Mud season is a great time to dust the cobwebs off your gear and head out for a shakedown overnight expedition. Or a longer trek if you have the time . . .
Yes, the hiking trails are likely to be a bit muddy at this time of year, and, if you hike properly and stay in the treadway of the trail, walking through puddles and not around them, your feet are going to get wet. Bring extra socks.
During mud season, the woods are as quiet as they’ll ever be. This is an especially great time to explore some of the more popular hiking and camping spots around New England without the crowds. From the first of March until Memorial Day, you can pretty much have it all to yourself, especially mid-week. Even weekends are amazingly quiet in most places
All along the Appalachian Trail from Georgia to Maine, for example, mud season is quiet time. In the deep south, the thru-hikers are moving north, but up here in New England most folks haven’t ventured out yet.
Same is true on the Long Trail that runs the length of Vermont. The state parks in New York and Connecticut get really crowded in the summer, but not in the spring.
And across the Green Mountain National Forest in Vermont and White Mountain National Forest in New Hampshire, this is the quiet time. Many of the gravel roads are gated for mud season. Lots of these roads have primitive campsites along them. In the summer these places are crowded, but at this time of year you can hike in on the roads and not see another soul. These are perfect for folks who aren’t up for a long hike with a backpack so early in the season and ideal for testing out new equipment before you head out on an extended expedition later on.
Along the more popular hiking trails in the Whites and the Greens, there are established, hike-in campsites, usually with tent pads (compacted, flattened ground), tent platforms (raised wooden platforms you can pitch a tent on) and/or lean-to style shelters. In the summer, these places get lots of visitors. At this time of year, not so many.
Established sites away from the roads are especially nice at this time of year. With an established campsite, you don’t have to go looking for a place to pitch your tent. No matter how muddy the trail is getting there, most campsites will have either compacted tent pads that dry quickly as soon as the snow goes, or raised wooden tent platforms that keep you up out of the mud.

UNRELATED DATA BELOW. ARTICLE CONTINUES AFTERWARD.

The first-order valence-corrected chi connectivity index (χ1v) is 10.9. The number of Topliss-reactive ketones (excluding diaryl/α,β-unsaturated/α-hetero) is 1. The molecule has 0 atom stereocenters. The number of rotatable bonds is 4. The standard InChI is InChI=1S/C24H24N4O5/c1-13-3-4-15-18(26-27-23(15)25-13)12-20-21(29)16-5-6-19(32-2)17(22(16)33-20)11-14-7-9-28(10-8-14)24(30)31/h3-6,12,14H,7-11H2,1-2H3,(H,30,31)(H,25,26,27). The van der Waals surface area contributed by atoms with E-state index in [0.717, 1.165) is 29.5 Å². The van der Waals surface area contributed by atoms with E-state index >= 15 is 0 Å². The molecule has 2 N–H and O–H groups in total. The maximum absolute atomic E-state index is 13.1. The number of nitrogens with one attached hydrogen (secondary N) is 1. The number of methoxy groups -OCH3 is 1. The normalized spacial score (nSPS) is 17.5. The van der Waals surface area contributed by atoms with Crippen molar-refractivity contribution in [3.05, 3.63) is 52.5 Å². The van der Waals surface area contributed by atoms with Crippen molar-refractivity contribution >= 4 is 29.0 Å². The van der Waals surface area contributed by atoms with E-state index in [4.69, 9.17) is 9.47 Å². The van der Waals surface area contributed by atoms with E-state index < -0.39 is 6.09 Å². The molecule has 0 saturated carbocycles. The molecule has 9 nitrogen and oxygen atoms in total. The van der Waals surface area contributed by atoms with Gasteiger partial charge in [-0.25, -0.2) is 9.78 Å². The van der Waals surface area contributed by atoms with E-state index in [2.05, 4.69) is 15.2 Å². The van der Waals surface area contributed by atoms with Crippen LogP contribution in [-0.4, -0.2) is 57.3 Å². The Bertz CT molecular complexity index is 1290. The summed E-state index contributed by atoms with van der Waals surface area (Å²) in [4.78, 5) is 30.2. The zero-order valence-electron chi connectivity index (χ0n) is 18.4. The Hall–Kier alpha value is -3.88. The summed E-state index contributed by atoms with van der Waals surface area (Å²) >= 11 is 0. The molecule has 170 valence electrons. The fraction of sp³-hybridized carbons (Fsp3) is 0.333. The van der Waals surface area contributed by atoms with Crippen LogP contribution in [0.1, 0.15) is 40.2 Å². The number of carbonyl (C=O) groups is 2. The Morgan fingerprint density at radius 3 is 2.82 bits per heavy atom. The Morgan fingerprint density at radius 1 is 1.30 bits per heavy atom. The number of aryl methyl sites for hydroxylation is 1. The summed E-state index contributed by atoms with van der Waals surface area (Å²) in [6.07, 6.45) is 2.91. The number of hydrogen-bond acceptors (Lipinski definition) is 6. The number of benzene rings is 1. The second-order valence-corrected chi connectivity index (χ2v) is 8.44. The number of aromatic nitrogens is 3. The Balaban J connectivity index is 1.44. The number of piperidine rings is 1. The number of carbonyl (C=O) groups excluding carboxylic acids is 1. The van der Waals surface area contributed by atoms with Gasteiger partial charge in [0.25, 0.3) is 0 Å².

Many also have lean-to shelters which are very convenient, especially if it’s raining. Setting up a tent in the rain isn’t much fun but ducking into a dry lean-to and listening to the rain on the roof sure is . . .
I’m big on privacy, basically don’t like to camp near other people if I can help it, so I tend to gravitate toward the most remote sites where other people are less likely to show up. So even if my destination has a lean-to shelter, I always carry a small, freestanding tent with me so I don’t have to share the lean-to with others. That happens so rarely, I’m not quite sure why I bother with the tent.
If you’ve been cooped up in your house all winter, getting out and about in the spring is a wonderful thing. You don’t have to wait for summer (when the bugs are out) to go camping. Life isn’t a spectator sport. Get out and enjoy!
While most of New England’s trails and shelters are quiet at this time of year, there’s one very notable exception. In the spring, Tuckerman Ravine draws skiers and snowboarders from across the northeast, sometimes more than 1,000 a day.
An awful lot of those folks stay in the lean-tos or on the tent platforms at Hermit Lake in the White Mountains National Forest just below Tuckerman. If you’re looking for peace, quiet and solitude in March or April, best to look somewhere else.
Of course there are always disadvantages to anything, and established campsites are no exception.
Though most established sites will have at least one fire ring where campfires are permitted, wood is usually in short supply nearby. Plan on hiking some distance to find dead, down, dry firewood. Cutting live trees is a huge no-no.
Finally, more people mean more food scraps left around and that means critters. I’m especially wary of bears near established campsites, but, truth be told, raccoons, skunks and, especially, mice are more likely to be a problem.
A couple of things to keep in mind about tents at established campsites:
1) If you are planning on camping where there are wooden tent platforms, a free-standing tent (one that doesn’t need stakes to hold it up) is MUCH easier to pitch.
2) Wooden platforms and gravel pads are very rough on the nylon floor of your tent. Use a groundcloth underneath your tent to protect the floor
Last year I picked up a near-ideal freestanding tent for this kind of camping situation. It’s called the Quarter Dome from REI, comes in one, two and three person configurations (the one-person is really small but incredibly light—perfect as a backup), and by today’s tent standards, it’s very high quality at a low price. Two things I really like about it: First, it has an optional “footprint” that serves as a groundcloth, protecting the tent floor. Second, with that footprint, you can set up just the fly without the tent which is great for saving weight when there aren’t any bugs around.
Here are some websites that can guide you toward a campsite: